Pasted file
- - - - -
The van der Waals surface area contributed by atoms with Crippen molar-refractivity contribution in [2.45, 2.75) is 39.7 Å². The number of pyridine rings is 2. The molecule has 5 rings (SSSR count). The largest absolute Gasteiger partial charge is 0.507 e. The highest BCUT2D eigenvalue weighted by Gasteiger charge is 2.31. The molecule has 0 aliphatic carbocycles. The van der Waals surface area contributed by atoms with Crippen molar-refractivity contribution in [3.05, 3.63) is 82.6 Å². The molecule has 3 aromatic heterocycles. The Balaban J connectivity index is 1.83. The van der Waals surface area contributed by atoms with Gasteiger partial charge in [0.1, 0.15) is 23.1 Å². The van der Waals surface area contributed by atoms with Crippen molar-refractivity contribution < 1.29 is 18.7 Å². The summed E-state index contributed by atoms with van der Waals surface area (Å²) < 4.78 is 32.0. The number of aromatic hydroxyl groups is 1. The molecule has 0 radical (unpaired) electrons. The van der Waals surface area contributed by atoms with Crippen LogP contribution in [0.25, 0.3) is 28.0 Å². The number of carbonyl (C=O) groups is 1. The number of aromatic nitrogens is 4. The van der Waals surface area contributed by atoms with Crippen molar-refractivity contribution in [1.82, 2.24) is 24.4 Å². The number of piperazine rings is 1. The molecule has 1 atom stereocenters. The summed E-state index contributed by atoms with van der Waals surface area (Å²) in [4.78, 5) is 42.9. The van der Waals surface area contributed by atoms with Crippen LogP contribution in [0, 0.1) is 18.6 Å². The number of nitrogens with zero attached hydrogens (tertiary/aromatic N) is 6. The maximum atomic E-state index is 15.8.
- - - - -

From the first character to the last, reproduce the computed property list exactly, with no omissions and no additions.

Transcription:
The van der Waals surface area contributed by atoms with Crippen molar-refractivity contribution in [2.45, 2.75) is 39.7 Å². The number of pyridine rings is 2. The molecule has 5 rings (SSSR count). The largest absolute Gasteiger partial charge is 0.507 e. The highest BCUT2D eigenvalue weighted by Gasteiger charge is 2.31. The molecule has 0 aliphatic carbocycles. The van der Waals surface area contributed by atoms with Crippen molar-refractivity contribution in [3.05, 3.63) is 82.6 Å². The molecule has 3 aromatic heterocycles. The Balaban J connectivity index is 1.83. The van der Waals surface area contributed by atoms with Gasteiger partial charge in [0.1, 0.15) is 23.1 Å². The van der Waals surface area contributed by atoms with Crippen molar-refractivity contribution < 1.29 is 18.7 Å². The summed E-state index contributed by atoms with van der Waals surface area (Å²) < 4.78 is 32.0. The number of aromatic hydroxyl groups is 1. The molecule has 0 radical (unpaired) electrons. The van der Waals surface area contributed by atoms with Crippen LogP contribution in [0.25, 0.3) is 28.0 Å². The number of carbonyl (C=O) groups is 1. The number of aromatic nitrogens is 4. The van der Waals surface area contributed by atoms with Crippen molar-refractivity contribution in [1.82, 2.24) is 24.4 Å². The number of piperazine rings is 1. The molecule has 1 atom stereocenters. The summed E-state index contributed by atoms with van der Waals surface area (Å²) in [4.78, 5) is 42.9. The van der Waals surface area contributed by atoms with Crippen LogP contribution in [0, 0.1) is 18.6 Å². The number of nitrogens with zero attached hydrogens (tertiary/aromatic N) is 6. The maximum atomic E-state index is 15.8.